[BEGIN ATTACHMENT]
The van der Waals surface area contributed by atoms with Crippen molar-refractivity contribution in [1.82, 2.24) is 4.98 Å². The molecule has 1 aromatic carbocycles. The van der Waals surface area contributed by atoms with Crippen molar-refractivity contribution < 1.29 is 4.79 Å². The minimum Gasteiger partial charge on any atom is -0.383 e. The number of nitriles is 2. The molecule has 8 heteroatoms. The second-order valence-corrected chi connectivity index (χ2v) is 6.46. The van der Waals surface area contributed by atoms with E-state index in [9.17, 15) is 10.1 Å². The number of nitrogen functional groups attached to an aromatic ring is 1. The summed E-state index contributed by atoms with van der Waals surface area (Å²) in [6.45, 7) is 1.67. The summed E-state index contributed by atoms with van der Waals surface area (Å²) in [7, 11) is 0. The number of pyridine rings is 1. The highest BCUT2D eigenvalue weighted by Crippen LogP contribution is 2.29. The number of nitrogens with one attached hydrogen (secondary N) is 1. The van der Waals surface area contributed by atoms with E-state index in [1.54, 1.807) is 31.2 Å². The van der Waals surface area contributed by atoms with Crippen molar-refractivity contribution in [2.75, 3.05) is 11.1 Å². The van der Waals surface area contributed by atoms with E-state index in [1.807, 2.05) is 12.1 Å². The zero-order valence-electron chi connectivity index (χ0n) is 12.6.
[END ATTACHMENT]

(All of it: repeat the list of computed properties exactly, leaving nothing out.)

The van der Waals surface area contributed by atoms with Crippen molar-refractivity contribution in [1.82, 2.24) is 4.98 Å². The molecule has 1 aromatic carbocycles. The van der Waals surface area contributed by atoms with Crippen molar-refractivity contribution < 1.29 is 4.79 Å². The minimum Gasteiger partial charge on any atom is -0.383 e. The number of nitriles is 2. The molecule has 8 heteroatoms. The second-order valence-corrected chi connectivity index (χ2v) is 6.46. The van der Waals surface area contributed by atoms with E-state index in [9.17, 15) is 10.1 Å². The number of nitrogen functional groups attached to an aromatic ring is 1. The summed E-state index contributed by atoms with van der Waals surface area (Å²) in [6.45, 7) is 1.67. The summed E-state index contributed by atoms with van der Waals surface area (Å²) in [7, 11) is 0. The number of pyridine rings is 1. The highest BCUT2D eigenvalue weighted by Crippen LogP contribution is 2.29. The number of nitrogens with one attached hydrogen (secondary N) is 1. The van der Waals surface area contributed by atoms with E-state index in [1.54, 1.807) is 31.2 Å². The van der Waals surface area contributed by atoms with Crippen molar-refractivity contribution in [2.75, 3.05) is 11.1 Å². The van der Waals surface area contributed by atoms with E-state index in [1.807, 2.05) is 12.1 Å². The zero-order valence-electron chi connectivity index (χ0n) is 12.6.